Divorce Statistics published in 2014

Divorces in England and Wales

The infographic below was relased by the Office for National Statistics in February 2014

As a solicitor who specialises in family law and divorce, I am always interested to read the latest divorce statistics.

Below is an infographic produced by the office of National statistics which summarises divorce trends based on the latest available statistics which are from 2012.

Divorce Statistics 2012

The ONS estimated that the percentage of marriages ending in divorce was 42% which is a reduction from 45% of marriages ending in divorce in 2005

The most common age to divorce is between the ages of forty and forty four years.

The majority of divorces were granted on divorce petitions filed with the court by the wife

Who is most unreasonable?

The statistics also show the statistics also show that the majority of divorce petitions from wives are on the basis of behaviour or adultery.

This is not surprising. When marriages break down the wife (often with children or often because of children) is in the weaker financial position and needs to sort out their financial position sooner rather than later. Often it is out of necessity that the wife will seek a divorce as soon as it becomes clear that the marriage has broken down irretrievably.On the other hand, if the husband is in a stronger financial position, it is easier to wait until the basis of two-year separation with consent is available.

It is also the case that if the husband were to proceed with the divorce earlier, perhaps making allegations against the wife of unreasonable behaviour,then if the divorce and the particulars are handled badly, the wife who has the children in her care may become more reluctant to support contact arrangements.

Matrimonial Causes Act 1973

The problem with the statistics about who divorces who and how and when, is that they are founded on a law
which is in many ways nonsense and which is certainly out of date. The divorce law that we have is called the Matrimonial Causes Act 1973 and it dates back to 1973 !

In 1973  the country was a very different place. In nineteen seventy three divorce carried much more of a stigma and often it did matter who divorced who and how.

My own view is that society has very much moved on. In 1973 and perhaps even 2003 same-sex marriage was unimaginable to many. We are now enlightened enough to have laws which allow same-sex marriage. We are also more enlightened attitudes to racism and disability.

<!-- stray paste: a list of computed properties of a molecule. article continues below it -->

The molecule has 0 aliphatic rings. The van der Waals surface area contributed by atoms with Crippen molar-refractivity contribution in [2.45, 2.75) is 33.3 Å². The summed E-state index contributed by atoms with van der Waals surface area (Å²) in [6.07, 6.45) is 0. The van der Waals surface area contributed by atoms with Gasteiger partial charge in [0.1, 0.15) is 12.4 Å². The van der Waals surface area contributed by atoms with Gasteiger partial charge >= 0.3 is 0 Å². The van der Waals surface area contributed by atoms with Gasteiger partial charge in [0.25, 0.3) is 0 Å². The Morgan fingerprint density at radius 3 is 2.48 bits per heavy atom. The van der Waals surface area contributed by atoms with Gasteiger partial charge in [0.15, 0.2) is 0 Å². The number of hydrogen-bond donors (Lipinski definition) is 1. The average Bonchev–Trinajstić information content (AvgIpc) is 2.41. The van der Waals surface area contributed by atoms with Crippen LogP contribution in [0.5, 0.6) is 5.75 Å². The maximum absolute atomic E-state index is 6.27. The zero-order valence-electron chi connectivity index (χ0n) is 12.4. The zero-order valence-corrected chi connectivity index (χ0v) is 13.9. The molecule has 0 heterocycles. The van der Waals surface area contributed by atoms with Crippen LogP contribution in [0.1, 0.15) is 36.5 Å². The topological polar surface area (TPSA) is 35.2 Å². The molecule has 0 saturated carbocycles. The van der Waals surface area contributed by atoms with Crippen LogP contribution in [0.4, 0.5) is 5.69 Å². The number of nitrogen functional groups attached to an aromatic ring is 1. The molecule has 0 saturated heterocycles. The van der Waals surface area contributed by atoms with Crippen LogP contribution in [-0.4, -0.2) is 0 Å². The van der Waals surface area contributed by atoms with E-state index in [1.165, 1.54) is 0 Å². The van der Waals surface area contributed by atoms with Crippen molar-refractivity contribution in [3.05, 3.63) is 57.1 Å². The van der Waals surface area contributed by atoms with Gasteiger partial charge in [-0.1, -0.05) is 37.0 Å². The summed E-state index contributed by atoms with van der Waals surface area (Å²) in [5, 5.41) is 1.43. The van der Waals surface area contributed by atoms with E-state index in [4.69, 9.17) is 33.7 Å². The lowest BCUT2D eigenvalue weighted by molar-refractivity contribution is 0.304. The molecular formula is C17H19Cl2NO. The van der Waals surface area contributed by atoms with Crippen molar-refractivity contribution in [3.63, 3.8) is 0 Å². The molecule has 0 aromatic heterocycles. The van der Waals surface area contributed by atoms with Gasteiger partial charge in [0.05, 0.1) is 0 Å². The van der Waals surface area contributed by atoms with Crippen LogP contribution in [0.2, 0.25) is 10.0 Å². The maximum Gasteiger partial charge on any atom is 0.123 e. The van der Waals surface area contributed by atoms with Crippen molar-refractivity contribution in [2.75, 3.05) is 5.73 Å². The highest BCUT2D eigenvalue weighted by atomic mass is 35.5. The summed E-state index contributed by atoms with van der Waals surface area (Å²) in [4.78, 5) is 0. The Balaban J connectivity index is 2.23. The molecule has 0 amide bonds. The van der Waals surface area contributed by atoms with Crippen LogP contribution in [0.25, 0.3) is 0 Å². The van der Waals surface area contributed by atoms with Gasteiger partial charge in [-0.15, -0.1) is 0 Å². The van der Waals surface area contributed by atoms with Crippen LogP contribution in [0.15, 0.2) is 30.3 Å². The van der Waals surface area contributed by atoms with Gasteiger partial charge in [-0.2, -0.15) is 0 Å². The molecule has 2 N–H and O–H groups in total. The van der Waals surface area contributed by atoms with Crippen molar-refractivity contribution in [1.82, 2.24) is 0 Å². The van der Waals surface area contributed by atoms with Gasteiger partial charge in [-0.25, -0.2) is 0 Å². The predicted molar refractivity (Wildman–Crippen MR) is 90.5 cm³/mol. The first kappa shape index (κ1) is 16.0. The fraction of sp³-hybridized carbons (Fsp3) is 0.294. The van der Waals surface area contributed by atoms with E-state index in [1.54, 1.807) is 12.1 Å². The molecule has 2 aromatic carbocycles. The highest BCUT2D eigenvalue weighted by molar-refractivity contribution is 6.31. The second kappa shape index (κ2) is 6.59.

The reasons for marital breakdown are often complex.

Sometimes; for example when there is domestic abuse, one person really will be to blame for the breakdown of the marriage, but more often the failure of the marriage will be complicated.  The law has now reached the point where
behaviour is mostly irrelevant when dealing with financial issues and of course all issues relating to children are looked at on on the basis of what is in the best interests of the child.

Family Law Act 1996

A more enlightened divorce law could work simply on the basis that one files for divorce on the basis of irretrievable breakdown of the marriage. There could then a cooling off period to allow the couple to sort out the arrangements for their children and financial arrangements and then, once these matters are being resolved, hopefully amicably and with the assistance of mediation, the decree absolute could be granted and the divorce finalised

It all sounds very simple and indeed it should be. In fact Parliament actually passed a similar divorce law to the one I describe as part of the Family Law Act 1996. Unfortunately , because of political pressures, the parts of the Family Law Act 1996 which related to divorce principles were never brought into force. This is such a pity and this issue really ought to be looked at again. In the meantime we will just have to carry on reading statistics about who blamed who the most for the breakdown of their relationships this is such a shame.

Click here to see the infographic on the ONS website

 

Divorces in England & Wales, 2012

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